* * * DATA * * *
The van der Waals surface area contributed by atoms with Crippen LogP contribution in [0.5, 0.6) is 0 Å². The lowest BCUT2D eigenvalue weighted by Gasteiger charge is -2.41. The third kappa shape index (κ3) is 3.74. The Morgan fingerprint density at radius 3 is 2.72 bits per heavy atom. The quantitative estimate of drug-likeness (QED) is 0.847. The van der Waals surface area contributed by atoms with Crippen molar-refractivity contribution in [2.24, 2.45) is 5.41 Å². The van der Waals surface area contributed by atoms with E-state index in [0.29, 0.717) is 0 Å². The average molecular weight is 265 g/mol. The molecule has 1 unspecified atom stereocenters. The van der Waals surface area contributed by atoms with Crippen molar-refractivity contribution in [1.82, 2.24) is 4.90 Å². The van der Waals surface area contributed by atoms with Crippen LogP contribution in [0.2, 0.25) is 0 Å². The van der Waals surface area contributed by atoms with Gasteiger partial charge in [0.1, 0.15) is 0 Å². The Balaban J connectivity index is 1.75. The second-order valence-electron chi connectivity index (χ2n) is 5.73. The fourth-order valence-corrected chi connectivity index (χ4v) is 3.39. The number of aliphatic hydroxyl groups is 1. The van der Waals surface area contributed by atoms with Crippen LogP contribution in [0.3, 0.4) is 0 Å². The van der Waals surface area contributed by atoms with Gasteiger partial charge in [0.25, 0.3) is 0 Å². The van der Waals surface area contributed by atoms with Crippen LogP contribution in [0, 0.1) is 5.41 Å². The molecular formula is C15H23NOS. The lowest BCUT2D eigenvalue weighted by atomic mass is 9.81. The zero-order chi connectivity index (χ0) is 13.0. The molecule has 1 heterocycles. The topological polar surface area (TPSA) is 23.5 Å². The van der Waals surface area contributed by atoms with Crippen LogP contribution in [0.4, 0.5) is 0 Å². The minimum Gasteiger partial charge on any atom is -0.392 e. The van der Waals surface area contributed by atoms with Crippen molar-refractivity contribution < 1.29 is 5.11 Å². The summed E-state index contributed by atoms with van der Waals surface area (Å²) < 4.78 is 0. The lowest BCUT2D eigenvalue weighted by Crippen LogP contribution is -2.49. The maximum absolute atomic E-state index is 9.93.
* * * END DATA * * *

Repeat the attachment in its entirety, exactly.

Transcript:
The van der Waals surface area contributed by atoms with Crippen LogP contribution in [0.5, 0.6) is 0 Å². The lowest BCUT2D eigenvalue weighted by Gasteiger charge is -2.41. The third kappa shape index (κ3) is 3.74. The Morgan fingerprint density at radius 3 is 2.72 bits per heavy atom. The quantitative estimate of drug-likeness (QED) is 0.847. The van der Waals surface area contributed by atoms with Crippen molar-refractivity contribution in [2.24, 2.45) is 5.41 Å². The van der Waals surface area contributed by atoms with E-state index in [0.29, 0.717) is 0 Å². The average molecular weight is 265 g/mol. The molecule has 1 unspecified atom stereocenters. The van der Waals surface area contributed by atoms with Crippen molar-refractivity contribution in [1.82, 2.24) is 4.90 Å². The van der Waals surface area contributed by atoms with Crippen LogP contribution in [0.2, 0.25) is 0 Å². The van der Waals surface area contributed by atoms with Gasteiger partial charge in [0.1, 0.15) is 0 Å². The Balaban J connectivity index is 1.75. The second-order valence-electron chi connectivity index (χ2n) is 5.73. The fourth-order valence-corrected chi connectivity index (χ4v) is 3.39. The number of aliphatic hydroxyl groups is 1. The van der Waals surface area contributed by atoms with Crippen LogP contribution in [0.3, 0.4) is 0 Å². The van der Waals surface area contributed by atoms with Gasteiger partial charge in [0.25, 0.3) is 0 Å². The van der Waals surface area contributed by atoms with Crippen LogP contribution in [0, 0.1) is 5.41 Å². The molecular formula is C15H23NOS. The lowest BCUT2D eigenvalue weighted by atomic mass is 9.81. The zero-order chi connectivity index (χ0) is 13.0. The molecule has 1 heterocycles. The topological polar surface area (TPSA) is 23.5 Å². The van der Waals surface area contributed by atoms with Crippen LogP contribution in [0.4, 0.5) is 0 Å². The minimum Gasteiger partial charge on any atom is -0.392 e. The van der Waals surface area contributed by atoms with Crippen molar-refractivity contribution < 1.29 is 5.11 Å². The summed E-state index contributed by atoms with van der Waals surface area (Å²) < 4.78 is 0. The lowest BCUT2D eigenvalue weighted by Crippen LogP contribution is -2.49. The maximum absolute atomic E-state index is 9.93.